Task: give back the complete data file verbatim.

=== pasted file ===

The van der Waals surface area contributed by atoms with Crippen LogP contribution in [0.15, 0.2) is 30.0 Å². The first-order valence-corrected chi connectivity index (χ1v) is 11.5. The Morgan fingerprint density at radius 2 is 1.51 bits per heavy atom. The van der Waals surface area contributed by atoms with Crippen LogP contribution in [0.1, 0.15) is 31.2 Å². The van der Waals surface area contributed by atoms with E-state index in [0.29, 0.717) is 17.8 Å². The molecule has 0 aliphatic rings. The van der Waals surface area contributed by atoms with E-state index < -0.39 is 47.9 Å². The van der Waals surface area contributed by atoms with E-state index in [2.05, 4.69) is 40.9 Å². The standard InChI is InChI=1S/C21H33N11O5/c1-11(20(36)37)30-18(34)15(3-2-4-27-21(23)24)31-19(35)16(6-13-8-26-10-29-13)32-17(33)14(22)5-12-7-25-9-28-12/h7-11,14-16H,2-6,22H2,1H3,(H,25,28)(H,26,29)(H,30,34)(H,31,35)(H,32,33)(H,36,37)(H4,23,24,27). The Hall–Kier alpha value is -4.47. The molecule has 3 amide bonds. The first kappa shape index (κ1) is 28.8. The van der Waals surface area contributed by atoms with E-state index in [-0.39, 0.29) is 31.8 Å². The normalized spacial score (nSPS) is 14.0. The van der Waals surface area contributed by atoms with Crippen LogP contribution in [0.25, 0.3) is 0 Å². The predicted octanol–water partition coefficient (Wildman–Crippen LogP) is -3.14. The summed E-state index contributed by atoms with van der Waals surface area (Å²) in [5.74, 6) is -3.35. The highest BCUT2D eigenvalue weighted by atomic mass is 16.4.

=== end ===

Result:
The van der Waals surface area contributed by atoms with Crippen LogP contribution in [0.15, 0.2) is 30.0 Å². The first-order valence-corrected chi connectivity index (χ1v) is 11.5. The Morgan fingerprint density at radius 2 is 1.51 bits per heavy atom. The van der Waals surface area contributed by atoms with Crippen LogP contribution in [0.1, 0.15) is 31.2 Å². The van der Waals surface area contributed by atoms with E-state index in [0.29, 0.717) is 17.8 Å². The molecule has 0 aliphatic rings. The van der Waals surface area contributed by atoms with E-state index < -0.39 is 47.9 Å². The van der Waals surface area contributed by atoms with E-state index in [2.05, 4.69) is 40.9 Å². The standard InChI is InChI=1S/C21H33N11O5/c1-11(20(36)37)30-18(34)15(3-2-4-27-21(23)24)31-19(35)16(6-13-8-26-10-29-13)32-17(33)14(22)5-12-7-25-9-28-12/h7-11,14-16H,2-6,22H2,1H3,(H,25,28)(H,26,29)(H,30,34)(H,31,35)(H,32,33)(H,36,37)(H4,23,24,27). The Hall–Kier alpha value is -4.47. The molecule has 3 amide bonds. The first kappa shape index (κ1) is 28.8. The van der Waals surface area contributed by atoms with E-state index in [-0.39, 0.29) is 31.8 Å². The normalized spacial score (nSPS) is 14.0. The van der Waals surface area contributed by atoms with Crippen LogP contribution in [0.25, 0.3) is 0 Å². The predicted octanol–water partition coefficient (Wildman–Crippen LogP) is -3.14. The summed E-state index contributed by atoms with van der Waals surface area (Å²) in [5.74, 6) is -3.35. The highest BCUT2D eigenvalue weighted by atomic mass is 16.4.